WARNING: This reviewer is not a consumer of comic books. Any inconsistencies with the comics will not be addressed here. It only reflects the film as a standalone work.
I’d expect that when The New Mutants first got ‘stuck in development hell’ no one would ever have expected that the movie would end up being released during a global pandemic (which puts me in mind of Monty Python and Sliding Doors – “Nobody expects the coronavirus!” Anyway…) Originally slated for release in April 2018, it has survived reshoots, mergers, script changes to accommodate studios and other films from the same story world being released.
So, what is it about? Well, it ‘does what it says on the tin’ which is deal with five mutants who are coming to grips with their newly-manifested powers. As with the Spider-Man films, a mutation that manifests during puberty is an excellent allegory for how teenagers feel. Everything is changing, and they’re trying to find their place in the world.
However, the place that the New Mutants end up is a place not fit for anyone to inhabit for too long, and while there is time spent exploring themselves, the New Mutants wise up to this quickly enough. The filmmakers described the film as ‘a haunted-house movie with a bunch of hormonal teenagers’, and while that certainly covers a lot of ground, there is also a second sinister force at play, which is not paranormal in any way.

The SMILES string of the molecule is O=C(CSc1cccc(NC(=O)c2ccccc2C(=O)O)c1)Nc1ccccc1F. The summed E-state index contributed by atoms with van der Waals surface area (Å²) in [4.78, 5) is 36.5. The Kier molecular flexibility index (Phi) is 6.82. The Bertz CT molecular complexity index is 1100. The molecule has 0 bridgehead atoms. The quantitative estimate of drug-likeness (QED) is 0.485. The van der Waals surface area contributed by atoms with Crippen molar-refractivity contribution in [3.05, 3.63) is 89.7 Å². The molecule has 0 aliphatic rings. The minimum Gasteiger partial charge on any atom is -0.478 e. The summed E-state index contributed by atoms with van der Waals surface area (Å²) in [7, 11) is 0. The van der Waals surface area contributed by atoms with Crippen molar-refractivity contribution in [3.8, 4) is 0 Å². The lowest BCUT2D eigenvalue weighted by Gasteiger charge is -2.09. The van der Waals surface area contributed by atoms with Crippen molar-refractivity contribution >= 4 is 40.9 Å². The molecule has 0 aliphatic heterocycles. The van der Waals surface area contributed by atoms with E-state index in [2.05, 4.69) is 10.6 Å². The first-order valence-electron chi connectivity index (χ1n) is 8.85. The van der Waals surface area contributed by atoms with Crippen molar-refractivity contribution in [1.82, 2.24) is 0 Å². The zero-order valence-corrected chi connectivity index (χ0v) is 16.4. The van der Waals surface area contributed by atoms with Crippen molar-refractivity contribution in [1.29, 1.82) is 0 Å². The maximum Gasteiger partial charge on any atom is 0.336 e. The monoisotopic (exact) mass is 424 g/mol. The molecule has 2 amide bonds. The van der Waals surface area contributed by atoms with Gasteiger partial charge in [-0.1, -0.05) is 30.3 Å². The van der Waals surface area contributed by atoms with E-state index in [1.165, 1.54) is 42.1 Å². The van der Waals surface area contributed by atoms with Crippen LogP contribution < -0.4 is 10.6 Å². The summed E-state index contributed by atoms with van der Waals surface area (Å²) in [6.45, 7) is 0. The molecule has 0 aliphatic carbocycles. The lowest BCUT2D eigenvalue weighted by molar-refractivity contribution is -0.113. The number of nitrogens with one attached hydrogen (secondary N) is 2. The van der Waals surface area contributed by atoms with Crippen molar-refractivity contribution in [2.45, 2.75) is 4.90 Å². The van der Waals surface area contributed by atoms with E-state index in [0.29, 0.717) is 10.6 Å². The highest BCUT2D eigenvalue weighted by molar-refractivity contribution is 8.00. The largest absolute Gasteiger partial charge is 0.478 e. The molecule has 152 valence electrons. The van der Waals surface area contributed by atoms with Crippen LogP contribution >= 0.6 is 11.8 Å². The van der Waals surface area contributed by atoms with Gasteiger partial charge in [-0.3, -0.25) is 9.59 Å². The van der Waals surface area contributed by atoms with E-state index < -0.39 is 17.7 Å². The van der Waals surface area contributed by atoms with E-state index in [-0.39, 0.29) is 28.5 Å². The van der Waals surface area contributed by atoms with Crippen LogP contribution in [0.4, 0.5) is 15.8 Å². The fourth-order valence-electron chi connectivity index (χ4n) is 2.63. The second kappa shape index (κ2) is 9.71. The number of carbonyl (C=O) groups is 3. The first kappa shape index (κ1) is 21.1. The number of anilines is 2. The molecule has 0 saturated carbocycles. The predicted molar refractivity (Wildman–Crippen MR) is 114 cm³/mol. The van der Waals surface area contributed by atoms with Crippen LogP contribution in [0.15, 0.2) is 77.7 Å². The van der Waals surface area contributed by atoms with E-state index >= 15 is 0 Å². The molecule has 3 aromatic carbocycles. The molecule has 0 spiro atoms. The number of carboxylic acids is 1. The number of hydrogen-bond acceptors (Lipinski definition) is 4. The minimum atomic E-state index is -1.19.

The filming location was a psychiatric hospital that was over 150 years old, which hadn’t been used for around 50 years. The cast and crew have hinted at strange goings on. While I couldn’t say I felt that the film was a horror, there was definitely enough of a sinister atmosphere to provide an edge.
A criticism levelled at the film is that it’s quite insular for a superhero movie. However, I felt like that was the whole point of the movie – the teenagers have been extracted from the world to allow them to investigate themselves before they face the world. That’s certainly something I would have snapped up when I was a teenager! The movie works through fears, traumas and anxieties, while also managing to deal with wider threats.
Interestingly, what stuck with me was the isolated nature of the movie, and perhaps that’s one reason it’s not being appreciated so much – we’ve all had enough of lockdown. I found it quite appropriate for 2020 that the main characters were confined due to forces beyond their control. This is effectively teenage mutants in lockdown, and gosh, I hope no one outside this movie has had to deal with this level of carnage!
Each Mutant has a very different power. Although it has been criticised, I love the idea that a teenager that suddenly discovers they can fly isn’t then instantly amazing at it. Ironically, I think the people saying how bad that is are probably the same people that would complain if someone picked up a musical instrument and could instantly play at an excellent standard. (That’s movie magic for you!).
The film retains some genuine X-Men touches, not least the fact that it is the last film to list Stan Lee as Executive Producer. It’s a good popcorn movie for a Saturday night, and at a mere 94 minutes your bottom will thank you that it didn’t fall asleep!
Overall Rating: Not everyone’s cup of tea, but definitely worth a look!
Check it out on IMDB here.